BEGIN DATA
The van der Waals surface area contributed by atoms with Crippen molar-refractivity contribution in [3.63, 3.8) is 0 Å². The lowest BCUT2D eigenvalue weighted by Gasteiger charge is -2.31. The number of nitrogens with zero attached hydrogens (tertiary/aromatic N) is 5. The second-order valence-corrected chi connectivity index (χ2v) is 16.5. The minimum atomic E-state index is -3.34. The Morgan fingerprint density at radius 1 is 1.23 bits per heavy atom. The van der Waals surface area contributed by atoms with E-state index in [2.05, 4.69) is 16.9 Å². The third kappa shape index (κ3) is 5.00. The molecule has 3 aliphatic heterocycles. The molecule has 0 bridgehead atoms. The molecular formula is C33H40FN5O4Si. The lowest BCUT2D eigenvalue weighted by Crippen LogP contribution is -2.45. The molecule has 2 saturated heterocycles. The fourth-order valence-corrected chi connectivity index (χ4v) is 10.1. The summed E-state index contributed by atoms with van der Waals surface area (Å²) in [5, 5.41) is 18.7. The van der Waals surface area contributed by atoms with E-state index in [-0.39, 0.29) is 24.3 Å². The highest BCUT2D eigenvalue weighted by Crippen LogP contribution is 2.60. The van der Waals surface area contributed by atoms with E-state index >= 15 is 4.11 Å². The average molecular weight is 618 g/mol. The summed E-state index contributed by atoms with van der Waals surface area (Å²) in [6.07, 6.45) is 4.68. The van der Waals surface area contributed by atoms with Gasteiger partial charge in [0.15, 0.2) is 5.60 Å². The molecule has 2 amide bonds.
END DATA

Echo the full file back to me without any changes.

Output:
The van der Waals surface area contributed by atoms with Crippen molar-refractivity contribution in [3.63, 3.8) is 0 Å². The lowest BCUT2D eigenvalue weighted by Gasteiger charge is -2.31. The number of nitrogens with zero attached hydrogens (tertiary/aromatic N) is 5. The second-order valence-corrected chi connectivity index (χ2v) is 16.5. The minimum atomic E-state index is -3.34. The Morgan fingerprint density at radius 1 is 1.23 bits per heavy atom. The van der Waals surface area contributed by atoms with E-state index in [2.05, 4.69) is 16.9 Å². The third kappa shape index (κ3) is 5.00. The molecule has 3 aliphatic heterocycles. The molecule has 0 bridgehead atoms. The molecular formula is C33H40FN5O4Si. The lowest BCUT2D eigenvalue weighted by Crippen LogP contribution is -2.45. The molecule has 2 saturated heterocycles. The fourth-order valence-corrected chi connectivity index (χ4v) is 10.1. The summed E-state index contributed by atoms with van der Waals surface area (Å²) in [5, 5.41) is 18.7. The van der Waals surface area contributed by atoms with E-state index in [-0.39, 0.29) is 24.3 Å². The highest BCUT2D eigenvalue weighted by Crippen LogP contribution is 2.60. The van der Waals surface area contributed by atoms with E-state index >= 15 is 4.11 Å². The average molecular weight is 618 g/mol. The summed E-state index contributed by atoms with van der Waals surface area (Å²) in [6.07, 6.45) is 4.68. The van der Waals surface area contributed by atoms with Gasteiger partial charge in [0.15, 0.2) is 5.60 Å². The molecule has 2 amide bonds.